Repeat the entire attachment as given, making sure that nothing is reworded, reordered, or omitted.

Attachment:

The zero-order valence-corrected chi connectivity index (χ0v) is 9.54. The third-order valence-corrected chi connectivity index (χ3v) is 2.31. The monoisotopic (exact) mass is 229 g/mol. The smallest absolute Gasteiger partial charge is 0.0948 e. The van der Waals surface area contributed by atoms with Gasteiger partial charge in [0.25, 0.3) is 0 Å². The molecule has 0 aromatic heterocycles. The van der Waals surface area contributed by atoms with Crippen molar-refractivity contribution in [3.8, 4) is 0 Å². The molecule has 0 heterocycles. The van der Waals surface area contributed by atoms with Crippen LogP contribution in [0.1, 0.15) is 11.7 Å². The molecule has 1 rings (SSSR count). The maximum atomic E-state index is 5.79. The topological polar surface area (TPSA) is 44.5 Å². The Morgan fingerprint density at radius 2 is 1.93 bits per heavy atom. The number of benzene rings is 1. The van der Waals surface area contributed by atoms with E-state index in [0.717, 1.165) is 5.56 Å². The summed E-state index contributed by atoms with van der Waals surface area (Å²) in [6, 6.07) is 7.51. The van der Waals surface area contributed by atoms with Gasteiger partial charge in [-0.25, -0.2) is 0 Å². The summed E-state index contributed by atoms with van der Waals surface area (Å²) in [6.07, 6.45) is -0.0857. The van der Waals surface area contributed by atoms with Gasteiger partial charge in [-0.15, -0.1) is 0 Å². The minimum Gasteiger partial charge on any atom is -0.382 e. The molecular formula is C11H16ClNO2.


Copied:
The zero-order valence-corrected chi connectivity index (χ0v) is 9.54. The third-order valence-corrected chi connectivity index (χ3v) is 2.31. The monoisotopic (exact) mass is 229 g/mol. The smallest absolute Gasteiger partial charge is 0.0948 e. The van der Waals surface area contributed by atoms with Gasteiger partial charge in [0.25, 0.3) is 0 Å². The molecule has 0 aromatic heterocycles. The van der Waals surface area contributed by atoms with Crippen molar-refractivity contribution in [3.8, 4) is 0 Å². The molecule has 0 heterocycles. The van der Waals surface area contributed by atoms with Crippen LogP contribution in [0.1, 0.15) is 11.7 Å². The molecule has 1 rings (SSSR count). The maximum atomic E-state index is 5.79. The topological polar surface area (TPSA) is 44.5 Å². The Morgan fingerprint density at radius 2 is 1.93 bits per heavy atom. The number of benzene rings is 1. The van der Waals surface area contributed by atoms with E-state index in [0.717, 1.165) is 5.56 Å². The summed E-state index contributed by atoms with van der Waals surface area (Å²) in [6, 6.07) is 7.51. The van der Waals surface area contributed by atoms with Gasteiger partial charge in [-0.25, -0.2) is 0 Å². The summed E-state index contributed by atoms with van der Waals surface area (Å²) in [6.07, 6.45) is -0.0857. The van der Waals surface area contributed by atoms with Gasteiger partial charge in [-0.15, -0.1) is 0 Å². The minimum Gasteiger partial charge on any atom is -0.382 e. The molecular formula is C11H16ClNO2.